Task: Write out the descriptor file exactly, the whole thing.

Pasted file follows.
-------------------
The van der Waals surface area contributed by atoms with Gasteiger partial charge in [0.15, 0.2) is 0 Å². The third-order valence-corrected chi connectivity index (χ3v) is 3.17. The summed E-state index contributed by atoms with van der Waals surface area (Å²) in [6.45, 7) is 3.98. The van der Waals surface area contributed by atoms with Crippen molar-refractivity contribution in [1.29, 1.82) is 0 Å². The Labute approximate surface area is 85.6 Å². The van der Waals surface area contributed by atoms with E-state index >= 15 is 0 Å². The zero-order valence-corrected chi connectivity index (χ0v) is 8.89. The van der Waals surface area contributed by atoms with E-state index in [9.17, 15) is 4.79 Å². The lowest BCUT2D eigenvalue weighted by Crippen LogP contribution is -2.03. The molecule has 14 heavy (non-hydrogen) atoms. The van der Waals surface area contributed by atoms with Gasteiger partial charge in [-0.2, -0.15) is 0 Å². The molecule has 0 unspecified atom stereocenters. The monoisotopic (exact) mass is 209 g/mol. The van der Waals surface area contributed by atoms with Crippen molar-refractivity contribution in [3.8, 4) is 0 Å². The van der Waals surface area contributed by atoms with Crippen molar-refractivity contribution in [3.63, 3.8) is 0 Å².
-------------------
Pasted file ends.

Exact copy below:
The van der Waals surface area contributed by atoms with Gasteiger partial charge in [0.15, 0.2) is 0 Å². The third-order valence-corrected chi connectivity index (χ3v) is 3.17. The summed E-state index contributed by atoms with van der Waals surface area (Å²) in [6.45, 7) is 3.98. The van der Waals surface area contributed by atoms with Crippen molar-refractivity contribution in [1.29, 1.82) is 0 Å². The Labute approximate surface area is 85.6 Å². The van der Waals surface area contributed by atoms with E-state index >= 15 is 0 Å². The zero-order valence-corrected chi connectivity index (χ0v) is 8.89. The van der Waals surface area contributed by atoms with E-state index in [9.17, 15) is 4.79 Å². The lowest BCUT2D eigenvalue weighted by Crippen LogP contribution is -2.03. The molecule has 14 heavy (non-hydrogen) atoms. The van der Waals surface area contributed by atoms with Gasteiger partial charge in [-0.2, -0.15) is 0 Å². The molecule has 0 unspecified atom stereocenters. The monoisotopic (exact) mass is 209 g/mol. The van der Waals surface area contributed by atoms with Crippen molar-refractivity contribution in [3.8, 4) is 0 Å². The van der Waals surface area contributed by atoms with Crippen molar-refractivity contribution in [3.63, 3.8) is 0 Å².